By John Shewell.
Seriously, what the hell is this? Sounds like a disease inflicted on marketers! But no, it’s an emerging concept that’s going to radically transform communications. We’re truly at the edge of significant disruption.
Transmedia storytelling is emerging as the big player and if you don’t know about it, then best you get in touch with us to find out more (cheeky plug, I know!).
So, what’s transmedia storytelling? It’s the technique of building a single story across multiple platforms using digital technologies to create a fully immersive experience. This shouldn’t be confused with the traditional cross-media communications approach that is currently commonplace.
It’s like a big puzzle with each piece contributing to the overall narrative - each piece adds something new and layers the story to create an immersive story experience.
Transmedia storytelling will transform the way campaigns are designed and delivered as communicators will need to think about how to play their narrative across multiple platforms to build a rich experience for the prosumer.
In short, transmedia storytelling is the new definition for campaigns.
Consumer to prosumer
It’s now widely accepted that the ‘consumer’ is almost gone - the passive recipient of information is being replaced by the ‘prosumer’ - the active participant in gathering, creating, and curating information.
The prosumer is empowered by technology to give them more choice, but this fragmentation of channels is where the opportunity lies - transmedia storytelling. Using a storyline that’s stitched across multiple platforms with the audience at the centre. This makes content all the more relevant for it to engage and stick in the epicentre of the audience’s heart and mind.
Crappy content won’t cut it
Crappy content won’t survive in this new world order - audiences now want to be part of the story. This is why human-centred storytelling is so crucial - this is about building stories around the audience and placing it across relevant platforms that will immerse them with the story.
For brands, this is significant. Brands can transform their communications into powerful stories that engage audiences thereby building a new relationship with people. After all, brands are stories in of themselves - they now need to be told better to cut through the clutter and transmedia storytelling offers brands this opportunity.
Organisations now need to shift from talking about themselves in that traditional ‘look at me, this is why we’re great’ communications to stories built around people and/or issues and placed across multiple platforms relevant to the audience to build and nurture communities of engaged customers.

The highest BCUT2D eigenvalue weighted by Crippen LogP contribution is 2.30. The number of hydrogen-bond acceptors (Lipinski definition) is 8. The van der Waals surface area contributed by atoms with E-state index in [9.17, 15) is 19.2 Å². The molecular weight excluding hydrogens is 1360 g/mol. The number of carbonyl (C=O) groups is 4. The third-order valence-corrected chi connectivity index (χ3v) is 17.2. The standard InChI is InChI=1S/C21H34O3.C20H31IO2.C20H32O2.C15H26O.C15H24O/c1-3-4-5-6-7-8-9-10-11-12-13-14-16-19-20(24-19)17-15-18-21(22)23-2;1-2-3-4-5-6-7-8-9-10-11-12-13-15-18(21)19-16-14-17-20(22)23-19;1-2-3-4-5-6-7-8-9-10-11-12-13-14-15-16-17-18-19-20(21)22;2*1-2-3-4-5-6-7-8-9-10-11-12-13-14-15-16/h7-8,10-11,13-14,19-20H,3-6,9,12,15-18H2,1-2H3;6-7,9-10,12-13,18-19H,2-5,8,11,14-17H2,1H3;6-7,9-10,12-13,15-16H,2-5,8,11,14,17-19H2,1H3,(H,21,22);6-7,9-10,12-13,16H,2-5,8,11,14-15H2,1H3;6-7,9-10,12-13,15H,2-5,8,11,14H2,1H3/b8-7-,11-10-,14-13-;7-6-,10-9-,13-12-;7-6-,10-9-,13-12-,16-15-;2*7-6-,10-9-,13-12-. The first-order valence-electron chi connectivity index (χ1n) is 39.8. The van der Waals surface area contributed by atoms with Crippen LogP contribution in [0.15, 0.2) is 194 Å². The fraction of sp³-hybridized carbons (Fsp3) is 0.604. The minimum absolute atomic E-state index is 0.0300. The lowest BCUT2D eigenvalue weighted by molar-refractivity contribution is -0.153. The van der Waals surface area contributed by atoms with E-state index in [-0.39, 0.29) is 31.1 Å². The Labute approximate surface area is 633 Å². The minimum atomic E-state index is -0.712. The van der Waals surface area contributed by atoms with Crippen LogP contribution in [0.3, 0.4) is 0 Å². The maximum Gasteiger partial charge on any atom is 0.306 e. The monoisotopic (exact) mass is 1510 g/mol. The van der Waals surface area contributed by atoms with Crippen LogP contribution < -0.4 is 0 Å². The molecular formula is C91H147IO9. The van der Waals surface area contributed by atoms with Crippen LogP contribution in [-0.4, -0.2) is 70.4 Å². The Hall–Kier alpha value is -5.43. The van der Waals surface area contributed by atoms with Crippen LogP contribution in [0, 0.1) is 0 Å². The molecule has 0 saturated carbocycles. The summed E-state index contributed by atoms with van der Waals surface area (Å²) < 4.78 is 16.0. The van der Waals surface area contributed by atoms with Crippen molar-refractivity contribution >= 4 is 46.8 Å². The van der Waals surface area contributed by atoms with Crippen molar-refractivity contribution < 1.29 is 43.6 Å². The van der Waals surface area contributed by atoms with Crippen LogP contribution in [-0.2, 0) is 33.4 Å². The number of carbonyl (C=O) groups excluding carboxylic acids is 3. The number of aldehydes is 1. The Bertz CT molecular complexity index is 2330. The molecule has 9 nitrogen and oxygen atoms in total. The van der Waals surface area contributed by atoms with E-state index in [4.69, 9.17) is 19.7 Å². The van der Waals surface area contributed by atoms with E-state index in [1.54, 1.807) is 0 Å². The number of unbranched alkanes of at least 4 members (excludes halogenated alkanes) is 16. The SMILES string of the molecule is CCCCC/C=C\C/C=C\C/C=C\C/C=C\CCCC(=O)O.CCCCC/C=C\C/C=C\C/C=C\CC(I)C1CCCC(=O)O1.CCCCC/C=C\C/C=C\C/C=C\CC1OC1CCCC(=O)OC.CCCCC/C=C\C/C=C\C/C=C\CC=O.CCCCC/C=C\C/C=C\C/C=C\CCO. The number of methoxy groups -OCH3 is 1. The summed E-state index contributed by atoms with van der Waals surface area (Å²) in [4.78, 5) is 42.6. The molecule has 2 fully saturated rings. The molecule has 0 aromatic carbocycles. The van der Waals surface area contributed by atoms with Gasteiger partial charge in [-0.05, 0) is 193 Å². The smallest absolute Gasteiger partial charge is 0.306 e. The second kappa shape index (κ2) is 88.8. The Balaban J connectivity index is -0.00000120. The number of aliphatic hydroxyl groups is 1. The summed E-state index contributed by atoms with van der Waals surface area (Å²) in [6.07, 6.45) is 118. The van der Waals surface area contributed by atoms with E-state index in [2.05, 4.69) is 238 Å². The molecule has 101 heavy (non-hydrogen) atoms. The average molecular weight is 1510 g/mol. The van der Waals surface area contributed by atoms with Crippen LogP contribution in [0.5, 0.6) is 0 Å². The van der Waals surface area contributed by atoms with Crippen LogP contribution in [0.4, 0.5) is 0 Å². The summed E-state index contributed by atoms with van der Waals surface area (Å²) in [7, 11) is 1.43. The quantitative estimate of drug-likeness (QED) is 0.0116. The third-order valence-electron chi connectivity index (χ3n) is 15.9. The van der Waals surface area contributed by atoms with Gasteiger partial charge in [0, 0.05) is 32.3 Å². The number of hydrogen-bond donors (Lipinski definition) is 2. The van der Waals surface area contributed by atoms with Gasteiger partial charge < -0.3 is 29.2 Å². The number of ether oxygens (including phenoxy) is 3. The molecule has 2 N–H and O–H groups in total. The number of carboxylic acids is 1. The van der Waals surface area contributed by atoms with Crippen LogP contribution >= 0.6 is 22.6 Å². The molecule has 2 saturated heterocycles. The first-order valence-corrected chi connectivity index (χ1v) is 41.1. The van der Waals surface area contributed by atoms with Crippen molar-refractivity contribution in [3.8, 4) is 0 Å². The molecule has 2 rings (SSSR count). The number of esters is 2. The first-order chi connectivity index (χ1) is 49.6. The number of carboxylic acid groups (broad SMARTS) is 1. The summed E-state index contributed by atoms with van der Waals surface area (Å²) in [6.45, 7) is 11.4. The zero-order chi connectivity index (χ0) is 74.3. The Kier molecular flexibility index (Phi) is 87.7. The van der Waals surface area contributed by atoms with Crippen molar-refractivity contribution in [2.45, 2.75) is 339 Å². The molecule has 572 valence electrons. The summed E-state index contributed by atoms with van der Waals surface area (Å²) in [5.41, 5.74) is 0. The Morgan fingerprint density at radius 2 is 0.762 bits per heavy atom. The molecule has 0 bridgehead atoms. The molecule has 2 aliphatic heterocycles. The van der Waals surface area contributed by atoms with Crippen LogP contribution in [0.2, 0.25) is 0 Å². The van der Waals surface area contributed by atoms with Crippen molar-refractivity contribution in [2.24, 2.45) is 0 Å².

Brands need to involve audiences in the design and delivery of the story - this is human-centred storytelling. It places audiences at the centre of the brand and the narrative is built around them.
For non-profits, transmedia storytelling will radically transform campaigns to engage audiences around issues and influence behaviours in a more profound way because people are connected to the issue - they’re part of the ‘hero’ narrative. This type of social currency makes non-profit campaigns more scalable because the story is being told across multiple platforms and developed over time.
These ongoing stories give marketers powerful opportunities to persuade, promote, and develop loyalty and engagement with target audiences.
Organisations as media companies
As my colleague, Michael Taggart, recently wrote - we’re all media companies now. All organisations need to re-imagine their entire business along the lines of a media company and ask themselves how they can tell their story that resonates powerfully with their stakeholders to build their brand.
For public sector organisations, the opportunity to transform communications should be an urgent priority as citizens’ trust in government declines and cohesion across communities becomes more fragmented.
This is the new challenge for communications teams.
In order to build compelling stories, organisations need to understand their audience’s entire world-view. Stories must be shaped by what inspires and motivates people. At Foco, we’ve developed an unique approach to getting to the heart of the story, which includes the process of deep insight. This goes beyond the traditional approaches to research by exploring how people make sense of the world around them - this information is the start of the journey to create compelling content that will connect with audiences. But that’s not enough, in order for the story to truly stick it has to be co-designed with the audience.
Yes, it’s a longer process but this is about investing in quality communications and engagement that inspires and motivates people to act.
This is the new model of communications - human-centred is the process - and the delivery is transmedia - and it’s all about storytelling.